What percentage of your business is repeat or referral, and where does the balance come from?

Q

I’d say 70% of our business is repeat or from referrals. We work really hard at building relationships with GCs who we like or are doing the kind of work we’re good at. We want


With some clever thinking and planning, Uni Pro completed the prep and painting on this silo at a concrete plant in 48 hours, all while it remained fully operational.

our bids to be more relational than transactional. When we get an RFP, we try to slow the bid process down a bit by asking questions that drill down to what’s really important about the job. Sometimes there’s information to be had that’s not in the documents—like it’s an active facility so you have to be mindful of overspray and odors—or it’s very schedule-driven, so you need to plan for weekends or second shifts. When we have that kind of information, we’re better able to position ourselves as the company that can best address those needs. That being said, we’re still extremely aggressive about landing new business. For example, a few years back, I was out bidding a $900 job for guardrails at a retail location. I noticed they were clearing land across the street for a Lifetime Fitness location. I had a hard hat in my truck, so I put it on, knocked on the trailer door and asked if the paint contract had been awarded yet. The guy said ‘no’ and he gave me the name and number of the person in charge of painting, and said he’d tell him I stopped by. I called the next day and we ended up landing a $240,000 job from it. I still chase dumpsters to this day and, I have to say, my close rate is pretty high. Just by walking in you show initiative and you’re in a great position to take some work and pain off the GC’s shoulders.

What’s been your response in terms of adjusting and adapting to the COVID-19 crisis?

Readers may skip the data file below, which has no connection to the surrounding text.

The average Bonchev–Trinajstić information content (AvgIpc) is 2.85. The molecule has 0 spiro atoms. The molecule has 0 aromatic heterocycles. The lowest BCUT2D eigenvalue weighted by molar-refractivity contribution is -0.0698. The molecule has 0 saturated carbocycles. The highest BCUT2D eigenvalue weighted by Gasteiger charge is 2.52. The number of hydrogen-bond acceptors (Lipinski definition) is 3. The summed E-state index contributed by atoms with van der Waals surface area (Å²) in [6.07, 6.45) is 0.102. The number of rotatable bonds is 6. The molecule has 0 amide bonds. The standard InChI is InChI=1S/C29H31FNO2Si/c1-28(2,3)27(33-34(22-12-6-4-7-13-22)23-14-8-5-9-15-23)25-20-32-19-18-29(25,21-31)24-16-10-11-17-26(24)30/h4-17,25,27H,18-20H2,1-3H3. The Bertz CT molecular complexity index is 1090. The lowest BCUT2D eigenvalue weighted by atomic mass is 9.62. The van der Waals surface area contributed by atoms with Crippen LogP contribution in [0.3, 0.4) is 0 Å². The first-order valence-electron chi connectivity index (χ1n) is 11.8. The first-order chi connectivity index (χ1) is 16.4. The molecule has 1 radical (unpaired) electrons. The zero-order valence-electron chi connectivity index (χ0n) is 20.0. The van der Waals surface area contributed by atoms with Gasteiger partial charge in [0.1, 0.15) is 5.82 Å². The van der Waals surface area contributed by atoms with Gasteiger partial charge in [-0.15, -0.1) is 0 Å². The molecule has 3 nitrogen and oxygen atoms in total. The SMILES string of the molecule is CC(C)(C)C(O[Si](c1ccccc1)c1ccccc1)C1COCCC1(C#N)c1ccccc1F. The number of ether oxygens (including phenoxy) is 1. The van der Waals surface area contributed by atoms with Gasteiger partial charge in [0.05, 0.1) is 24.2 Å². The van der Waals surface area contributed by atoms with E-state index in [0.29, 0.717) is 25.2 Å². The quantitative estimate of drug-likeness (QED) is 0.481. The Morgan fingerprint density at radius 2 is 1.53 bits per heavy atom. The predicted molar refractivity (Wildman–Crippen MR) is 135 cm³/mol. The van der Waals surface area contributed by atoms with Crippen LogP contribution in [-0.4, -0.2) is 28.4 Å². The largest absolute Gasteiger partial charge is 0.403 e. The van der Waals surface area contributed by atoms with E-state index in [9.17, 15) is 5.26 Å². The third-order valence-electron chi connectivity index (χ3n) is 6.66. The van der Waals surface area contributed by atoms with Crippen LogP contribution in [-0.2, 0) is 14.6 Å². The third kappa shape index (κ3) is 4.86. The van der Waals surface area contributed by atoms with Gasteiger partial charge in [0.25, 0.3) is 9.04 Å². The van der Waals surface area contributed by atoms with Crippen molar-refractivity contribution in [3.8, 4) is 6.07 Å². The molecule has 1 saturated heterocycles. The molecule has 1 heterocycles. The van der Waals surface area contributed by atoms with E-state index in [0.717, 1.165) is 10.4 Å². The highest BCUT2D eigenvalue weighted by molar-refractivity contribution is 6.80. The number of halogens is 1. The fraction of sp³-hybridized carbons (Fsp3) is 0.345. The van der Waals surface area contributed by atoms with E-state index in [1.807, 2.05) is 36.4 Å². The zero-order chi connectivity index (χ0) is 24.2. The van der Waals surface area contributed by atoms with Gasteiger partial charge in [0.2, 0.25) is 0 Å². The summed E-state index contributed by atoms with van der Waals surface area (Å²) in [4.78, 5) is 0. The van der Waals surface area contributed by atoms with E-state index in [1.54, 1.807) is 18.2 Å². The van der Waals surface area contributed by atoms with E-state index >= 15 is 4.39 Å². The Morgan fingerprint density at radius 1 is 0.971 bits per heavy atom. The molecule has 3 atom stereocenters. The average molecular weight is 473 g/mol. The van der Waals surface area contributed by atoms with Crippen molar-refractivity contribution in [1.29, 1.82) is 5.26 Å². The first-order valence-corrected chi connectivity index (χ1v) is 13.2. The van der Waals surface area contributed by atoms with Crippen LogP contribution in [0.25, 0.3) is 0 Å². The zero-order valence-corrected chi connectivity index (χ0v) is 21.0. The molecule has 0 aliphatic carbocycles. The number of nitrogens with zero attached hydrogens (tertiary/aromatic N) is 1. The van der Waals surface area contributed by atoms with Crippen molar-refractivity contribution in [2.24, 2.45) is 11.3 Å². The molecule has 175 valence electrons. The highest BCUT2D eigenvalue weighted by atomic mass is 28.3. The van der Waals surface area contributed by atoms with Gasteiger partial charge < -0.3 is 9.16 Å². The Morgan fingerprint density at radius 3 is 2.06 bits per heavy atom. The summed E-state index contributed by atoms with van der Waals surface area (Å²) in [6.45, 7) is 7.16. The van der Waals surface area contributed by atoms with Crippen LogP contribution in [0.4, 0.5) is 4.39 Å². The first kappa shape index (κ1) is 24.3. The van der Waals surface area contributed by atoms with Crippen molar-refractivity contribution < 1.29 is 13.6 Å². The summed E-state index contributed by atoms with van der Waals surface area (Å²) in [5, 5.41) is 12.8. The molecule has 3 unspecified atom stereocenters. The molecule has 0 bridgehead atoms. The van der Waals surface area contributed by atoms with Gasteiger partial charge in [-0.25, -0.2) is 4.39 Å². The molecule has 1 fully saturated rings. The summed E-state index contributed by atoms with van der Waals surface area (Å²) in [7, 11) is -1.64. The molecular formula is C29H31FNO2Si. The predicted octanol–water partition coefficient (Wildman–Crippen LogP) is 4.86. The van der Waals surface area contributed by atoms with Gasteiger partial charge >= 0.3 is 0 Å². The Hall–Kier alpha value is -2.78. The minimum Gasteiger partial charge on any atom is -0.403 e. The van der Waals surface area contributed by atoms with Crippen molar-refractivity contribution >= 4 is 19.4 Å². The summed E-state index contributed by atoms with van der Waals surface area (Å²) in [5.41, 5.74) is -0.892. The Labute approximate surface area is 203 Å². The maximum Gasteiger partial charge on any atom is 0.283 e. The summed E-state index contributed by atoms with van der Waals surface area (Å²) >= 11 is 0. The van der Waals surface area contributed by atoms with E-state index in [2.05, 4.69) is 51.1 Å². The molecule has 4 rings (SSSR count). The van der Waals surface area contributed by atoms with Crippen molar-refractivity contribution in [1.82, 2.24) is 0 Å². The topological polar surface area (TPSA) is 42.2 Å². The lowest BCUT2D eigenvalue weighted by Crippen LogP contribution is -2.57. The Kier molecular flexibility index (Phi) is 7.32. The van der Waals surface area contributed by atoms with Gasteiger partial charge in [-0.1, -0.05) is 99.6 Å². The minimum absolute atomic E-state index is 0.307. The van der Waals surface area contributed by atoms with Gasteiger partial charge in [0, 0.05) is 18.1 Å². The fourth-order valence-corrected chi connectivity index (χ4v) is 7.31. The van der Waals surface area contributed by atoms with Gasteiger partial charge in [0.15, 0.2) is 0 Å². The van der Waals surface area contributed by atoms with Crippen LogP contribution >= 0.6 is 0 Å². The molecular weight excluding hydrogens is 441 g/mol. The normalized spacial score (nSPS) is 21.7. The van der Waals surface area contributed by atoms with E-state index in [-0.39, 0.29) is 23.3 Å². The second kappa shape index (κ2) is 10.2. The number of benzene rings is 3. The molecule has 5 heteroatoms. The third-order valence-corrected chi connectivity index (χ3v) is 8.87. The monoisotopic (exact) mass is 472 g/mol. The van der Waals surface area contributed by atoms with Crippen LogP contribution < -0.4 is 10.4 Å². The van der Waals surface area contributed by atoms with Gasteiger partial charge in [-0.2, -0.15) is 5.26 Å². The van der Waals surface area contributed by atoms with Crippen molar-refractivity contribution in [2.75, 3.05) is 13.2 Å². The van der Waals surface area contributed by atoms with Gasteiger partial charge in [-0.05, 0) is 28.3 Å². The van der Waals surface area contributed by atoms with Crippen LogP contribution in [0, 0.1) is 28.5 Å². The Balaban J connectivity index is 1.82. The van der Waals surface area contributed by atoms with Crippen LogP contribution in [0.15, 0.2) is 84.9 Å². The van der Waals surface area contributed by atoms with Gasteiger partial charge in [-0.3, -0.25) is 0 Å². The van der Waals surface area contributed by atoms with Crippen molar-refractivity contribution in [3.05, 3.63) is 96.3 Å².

Q

When it first hit, we shut down for two weeks. Absolutely nobody was working in the field. I worked from home, continuing to do estimates and staying in touch with customers to get a feel for how they were responding and if they were moving forward with any jobs we were on. Not everything is business as usual, but some jobs are still running and even those are different now. On at least three jobs, we have to scan in to the jobsite with a QR code on our phone and take a survey about our health. And, of course, there’s the mandate for masks. I just ordered some custom cloth masks with our logo that I imagine we’ll be using for a long time. We also have a disinfectant station in the shop. Basically it’s a hand-pump sprayer that we use to spray down equipment as it comes back in, and we spray it again on its way out. Also, for any job, one of the leadership team will go out the day before and assess the site to make sure it’s not overmanned and that it’s a safe, clean environment for our guys. We relay anything of note to the crew—like there are finishers on the other side of the building or no more than two men at a time in the elevator, etc. We also load up everything and deliver it to the site so that no one has to come to the shop.